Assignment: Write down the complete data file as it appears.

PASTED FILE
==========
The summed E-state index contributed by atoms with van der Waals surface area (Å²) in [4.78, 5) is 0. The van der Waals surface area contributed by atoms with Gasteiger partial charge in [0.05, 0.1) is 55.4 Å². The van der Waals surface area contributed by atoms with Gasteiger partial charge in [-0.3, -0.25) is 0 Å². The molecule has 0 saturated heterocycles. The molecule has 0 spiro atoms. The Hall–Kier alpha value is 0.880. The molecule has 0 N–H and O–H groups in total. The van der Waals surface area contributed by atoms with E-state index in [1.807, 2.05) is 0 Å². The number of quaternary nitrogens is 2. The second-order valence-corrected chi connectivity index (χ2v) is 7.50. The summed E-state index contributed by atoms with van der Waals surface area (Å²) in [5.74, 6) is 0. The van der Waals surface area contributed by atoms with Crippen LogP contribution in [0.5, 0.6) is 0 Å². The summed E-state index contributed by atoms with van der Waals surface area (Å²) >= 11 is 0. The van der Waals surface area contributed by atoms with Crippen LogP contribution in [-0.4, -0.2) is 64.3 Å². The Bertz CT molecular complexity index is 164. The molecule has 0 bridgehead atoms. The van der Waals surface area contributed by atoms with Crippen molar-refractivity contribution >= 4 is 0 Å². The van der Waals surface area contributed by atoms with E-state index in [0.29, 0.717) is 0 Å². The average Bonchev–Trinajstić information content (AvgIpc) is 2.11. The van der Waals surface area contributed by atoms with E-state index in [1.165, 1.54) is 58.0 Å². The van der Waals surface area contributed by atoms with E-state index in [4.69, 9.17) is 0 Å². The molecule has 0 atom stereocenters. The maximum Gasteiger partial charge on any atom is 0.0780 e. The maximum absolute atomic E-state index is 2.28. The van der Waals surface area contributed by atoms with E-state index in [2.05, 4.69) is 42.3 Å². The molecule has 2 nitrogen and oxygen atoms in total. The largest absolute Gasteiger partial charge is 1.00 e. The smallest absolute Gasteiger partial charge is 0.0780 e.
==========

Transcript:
The summed E-state index contributed by atoms with van der Waals surface area (Å²) in [4.78, 5) is 0. The van der Waals surface area contributed by atoms with Gasteiger partial charge in [0.05, 0.1) is 55.4 Å². The van der Waals surface area contributed by atoms with Gasteiger partial charge in [-0.3, -0.25) is 0 Å². The molecule has 0 saturated heterocycles. The molecule has 0 spiro atoms. The Hall–Kier alpha value is 0.880. The molecule has 0 N–H and O–H groups in total. The van der Waals surface area contributed by atoms with E-state index in [1.807, 2.05) is 0 Å². The number of quaternary nitrogens is 2. The second-order valence-corrected chi connectivity index (χ2v) is 7.50. The summed E-state index contributed by atoms with van der Waals surface area (Å²) in [5.74, 6) is 0. The van der Waals surface area contributed by atoms with Crippen LogP contribution in [0.5, 0.6) is 0 Å². The summed E-state index contributed by atoms with van der Waals surface area (Å²) >= 11 is 0. The van der Waals surface area contributed by atoms with Crippen LogP contribution in [-0.4, -0.2) is 64.3 Å². The Bertz CT molecular complexity index is 164. The molecule has 0 bridgehead atoms. The van der Waals surface area contributed by atoms with Crippen molar-refractivity contribution >= 4 is 0 Å². The van der Waals surface area contributed by atoms with E-state index in [0.29, 0.717) is 0 Å². The average Bonchev–Trinajstić information content (AvgIpc) is 2.11. The van der Waals surface area contributed by atoms with E-state index in [1.165, 1.54) is 58.0 Å². The van der Waals surface area contributed by atoms with E-state index in [4.69, 9.17) is 0 Å². The molecule has 0 atom stereocenters. The maximum Gasteiger partial charge on any atom is 0.0780 e. The maximum absolute atomic E-state index is 2.28. The van der Waals surface area contributed by atoms with E-state index in [2.05, 4.69) is 42.3 Å². The molecule has 2 nitrogen and oxygen atoms in total. The largest absolute Gasteiger partial charge is 1.00 e. The smallest absolute Gasteiger partial charge is 0.0780 e.